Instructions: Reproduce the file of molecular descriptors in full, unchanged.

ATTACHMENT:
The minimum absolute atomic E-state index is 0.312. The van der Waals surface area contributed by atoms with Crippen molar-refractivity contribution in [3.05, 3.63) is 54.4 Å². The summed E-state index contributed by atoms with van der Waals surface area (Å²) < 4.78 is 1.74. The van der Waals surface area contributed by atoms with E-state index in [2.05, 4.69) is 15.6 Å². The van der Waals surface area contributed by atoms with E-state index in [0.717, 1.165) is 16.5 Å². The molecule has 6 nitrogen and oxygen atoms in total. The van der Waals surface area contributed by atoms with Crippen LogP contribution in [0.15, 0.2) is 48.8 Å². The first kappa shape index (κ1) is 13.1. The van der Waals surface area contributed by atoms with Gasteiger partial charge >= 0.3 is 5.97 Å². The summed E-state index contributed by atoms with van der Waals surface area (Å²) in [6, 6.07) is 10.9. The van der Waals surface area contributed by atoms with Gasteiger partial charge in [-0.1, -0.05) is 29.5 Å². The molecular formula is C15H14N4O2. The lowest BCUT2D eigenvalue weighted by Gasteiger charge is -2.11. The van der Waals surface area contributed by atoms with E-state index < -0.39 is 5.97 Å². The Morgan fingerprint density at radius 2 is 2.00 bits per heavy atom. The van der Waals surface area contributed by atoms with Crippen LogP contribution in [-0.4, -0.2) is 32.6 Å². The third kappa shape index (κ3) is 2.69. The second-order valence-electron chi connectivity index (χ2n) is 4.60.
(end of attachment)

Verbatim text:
The minimum absolute atomic E-state index is 0.312. The van der Waals surface area contributed by atoms with Crippen molar-refractivity contribution in [3.05, 3.63) is 54.4 Å². The summed E-state index contributed by atoms with van der Waals surface area (Å²) < 4.78 is 1.74. The van der Waals surface area contributed by atoms with E-state index in [2.05, 4.69) is 15.6 Å². The van der Waals surface area contributed by atoms with E-state index in [0.717, 1.165) is 16.5 Å². The molecule has 6 nitrogen and oxygen atoms in total. The van der Waals surface area contributed by atoms with Crippen LogP contribution in [0.15, 0.2) is 48.8 Å². The first kappa shape index (κ1) is 13.1. The van der Waals surface area contributed by atoms with Gasteiger partial charge >= 0.3 is 5.97 Å². The summed E-state index contributed by atoms with van der Waals surface area (Å²) in [6, 6.07) is 10.9. The van der Waals surface area contributed by atoms with Gasteiger partial charge in [-0.1, -0.05) is 29.5 Å². The molecular formula is C15H14N4O2. The lowest BCUT2D eigenvalue weighted by Gasteiger charge is -2.11. The van der Waals surface area contributed by atoms with E-state index < -0.39 is 5.97 Å². The Morgan fingerprint density at radius 2 is 2.00 bits per heavy atom. The van der Waals surface area contributed by atoms with Crippen LogP contribution in [-0.4, -0.2) is 32.6 Å². The third kappa shape index (κ3) is 2.69. The second-order valence-electron chi connectivity index (χ2n) is 4.60.